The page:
This year, dance educators have had to think through an unprecedented number of new concerns and policies as they’ve transitioned to teaching virtually or socially distanced.
But there’s one consideration that may have fallen by the wayside in the frenzy of taping off squares of marley and enclosing the front desk in plexiglass: What will you do if there is an emergency at your studio or while you’re teaching? What is your emergency action plan (EAP) in this new normal?
Even in the best of times, many studios don’t have EAPs, which puts dancers, staff, faculty and anyone else who uses the space at risk. But today, with a pandemic threatening a second wave and many teachers offering classes on Zoom or in unconventional spaces, having a specific and up-to-date EAP is essential for studio owners, dance department heads and other dance leaders.
What Is an EAP?
Lauren McIntyre, licensed athletic trainer and emergency management expert at Harkness Center for Dance Injuries at NYU Langone Health, describes an EAP as “the choreography of an emergency.” In the event that someone is injured or ill, or there is a problem with the facility (like flooding or fire), an EAP allows everyone to know their role in accessing appropriate help as quickly as possible, because the midst of a crisis is no time to deliberate over complex decisions. As McIntyre explains, in the case of cardiac arrest, you could have as little as 10 minutes to deliver lifesaving support.
Once an EAP is established, it should be written up with clear steps for various scenarios and all the necessary phone numbers. The plan should be shared with faculty and staff, and it should be printed, laminated (to keep it dry should sprinklers turn on, for example), and securely hung in a very visible place in every studio and office. Keep in mind, your EAP considers not only dancers but also parents, siblings, audience members and other bystanders who may be engaging in your dance environment.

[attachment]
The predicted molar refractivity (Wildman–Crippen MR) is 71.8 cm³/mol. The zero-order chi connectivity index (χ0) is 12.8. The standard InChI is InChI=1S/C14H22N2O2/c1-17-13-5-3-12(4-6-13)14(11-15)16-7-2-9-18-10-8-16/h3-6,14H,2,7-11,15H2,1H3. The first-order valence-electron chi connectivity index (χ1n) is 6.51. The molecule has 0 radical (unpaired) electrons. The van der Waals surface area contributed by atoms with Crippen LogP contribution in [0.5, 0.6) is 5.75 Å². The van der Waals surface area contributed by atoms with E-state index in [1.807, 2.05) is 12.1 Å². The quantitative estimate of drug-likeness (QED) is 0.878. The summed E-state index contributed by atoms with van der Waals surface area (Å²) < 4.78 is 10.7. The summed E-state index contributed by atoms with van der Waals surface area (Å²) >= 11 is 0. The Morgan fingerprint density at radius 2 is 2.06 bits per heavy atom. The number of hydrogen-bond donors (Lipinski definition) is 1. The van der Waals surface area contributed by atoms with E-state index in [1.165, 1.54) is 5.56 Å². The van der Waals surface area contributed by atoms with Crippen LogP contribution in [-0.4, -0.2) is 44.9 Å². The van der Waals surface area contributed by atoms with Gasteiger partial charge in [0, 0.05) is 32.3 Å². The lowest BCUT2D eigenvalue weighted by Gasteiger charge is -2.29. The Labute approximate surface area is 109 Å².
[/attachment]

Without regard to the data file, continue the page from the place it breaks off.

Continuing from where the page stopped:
As you begin to design your EAP for these challenging times, there will be many new concerns to consider. If you’re teaching in a park, do you know how to describe your location to a 911 dispatcher? Do you know who you’ll call if there is a problem in the studio and no one is at the front desk due to new social-distancing protocols? Are your virtual students in a safe space to dance, and are they supervised? In some cases, you might take for granted all that your normal space provides, like security staff (one of your first calls in an emergency), first aid kits, AEDs (defibrillators), staff with CPR certifications and more. When you’re teaching from unconventional spaces, you don’t have these resources and a standard EAP will need to be modified.
Ordinarily, many people come together to design an EAP, including studio owners, department directors, facility managers, security staff, even local emergency-response services. However, since so many dancers are still at home, you might consider including students and parents in this dialogue as well.
Where to Start
It might feel a bit macabre to think through all the unpleasant events that could occur in a dance class or performance, but it’s a helpful first step to building an EAP. Just remember, thinking about these things now could help you keep more people safe later.
McIntyre identifies two key questions that should guide your plan for any circumstance:
1) In an emergency, how can I get help as quickly as possible?
2) What are my legal and moral obligations?
Figuring out how to get help to a dancer in need will depend on many factors, like your student population, your teaching context and your proximity to your students. If you’re working in a conventional setting, you might send for someone on site who has emergency training, or call 911. However, if you’re teaching virtually, these plans won’t necessarily work. As McIntyre explains, calling 911 in New York City isn’t going to help a dancer who’s training in Denver!
While exploring hypothetical emergencies, you might conclude that the best way to get help to a far-off student involves reaching out to their emergency contact. In that case, you’ll likely need all students to complete an intake form that provides this information. Then, you’ll need to think about who can access that information. Does every teacher need a contact sheet, or, in an emergency, will the teacher reach out to a staff member who can place the appropriate call? Will all other students log off of the virtual class, or will they be involved in implementing part of the EAP? What if the teacher is the one in crisis? You can see how you’ll need to work backwards to choreograph your plan once you answer the first of McIntyre’s questions.